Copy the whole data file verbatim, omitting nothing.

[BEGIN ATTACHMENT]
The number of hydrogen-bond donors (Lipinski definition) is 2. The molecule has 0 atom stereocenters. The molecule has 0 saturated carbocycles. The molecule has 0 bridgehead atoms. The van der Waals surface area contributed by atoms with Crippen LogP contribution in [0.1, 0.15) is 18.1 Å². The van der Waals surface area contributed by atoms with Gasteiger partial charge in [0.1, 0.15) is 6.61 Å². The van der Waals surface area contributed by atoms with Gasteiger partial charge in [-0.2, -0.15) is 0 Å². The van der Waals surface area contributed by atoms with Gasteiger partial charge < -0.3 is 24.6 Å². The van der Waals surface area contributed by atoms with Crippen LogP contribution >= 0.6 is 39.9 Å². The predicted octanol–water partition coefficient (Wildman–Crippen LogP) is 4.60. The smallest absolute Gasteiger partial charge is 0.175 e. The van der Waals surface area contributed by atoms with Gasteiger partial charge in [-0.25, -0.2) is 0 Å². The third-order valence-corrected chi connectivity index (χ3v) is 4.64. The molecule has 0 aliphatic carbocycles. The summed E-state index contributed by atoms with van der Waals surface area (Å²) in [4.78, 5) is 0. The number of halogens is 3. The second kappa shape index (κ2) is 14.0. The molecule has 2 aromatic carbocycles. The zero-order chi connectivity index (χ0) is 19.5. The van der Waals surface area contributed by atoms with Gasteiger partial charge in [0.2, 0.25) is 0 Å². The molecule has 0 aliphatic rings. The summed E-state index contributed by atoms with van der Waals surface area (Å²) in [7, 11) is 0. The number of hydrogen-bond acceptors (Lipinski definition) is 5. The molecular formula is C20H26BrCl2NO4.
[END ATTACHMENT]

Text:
The number of hydrogen-bond donors (Lipinski definition) is 2. The molecule has 0 atom stereocenters. The molecule has 0 saturated carbocycles. The molecule has 0 bridgehead atoms. The van der Waals surface area contributed by atoms with Crippen LogP contribution in [0.1, 0.15) is 18.1 Å². The van der Waals surface area contributed by atoms with Gasteiger partial charge in [0.1, 0.15) is 6.61 Å². The van der Waals surface area contributed by atoms with Gasteiger partial charge in [-0.2, -0.15) is 0 Å². The van der Waals surface area contributed by atoms with Gasteiger partial charge < -0.3 is 24.6 Å². The van der Waals surface area contributed by atoms with Crippen LogP contribution >= 0.6 is 39.9 Å². The predicted octanol–water partition coefficient (Wildman–Crippen LogP) is 4.60. The smallest absolute Gasteiger partial charge is 0.175 e. The van der Waals surface area contributed by atoms with Gasteiger partial charge in [-0.25, -0.2) is 0 Å². The third-order valence-corrected chi connectivity index (χ3v) is 4.64. The molecule has 0 aliphatic carbocycles. The summed E-state index contributed by atoms with van der Waals surface area (Å²) in [4.78, 5) is 0. The number of halogens is 3. The second kappa shape index (κ2) is 14.0. The molecule has 2 aromatic carbocycles. The zero-order chi connectivity index (χ0) is 19.5. The van der Waals surface area contributed by atoms with Gasteiger partial charge in [0.2, 0.25) is 0 Å². The molecule has 0 aliphatic rings. The summed E-state index contributed by atoms with van der Waals surface area (Å²) in [7, 11) is 0. The number of hydrogen-bond acceptors (Lipinski definition) is 5. The molecular formula is C20H26BrCl2NO4.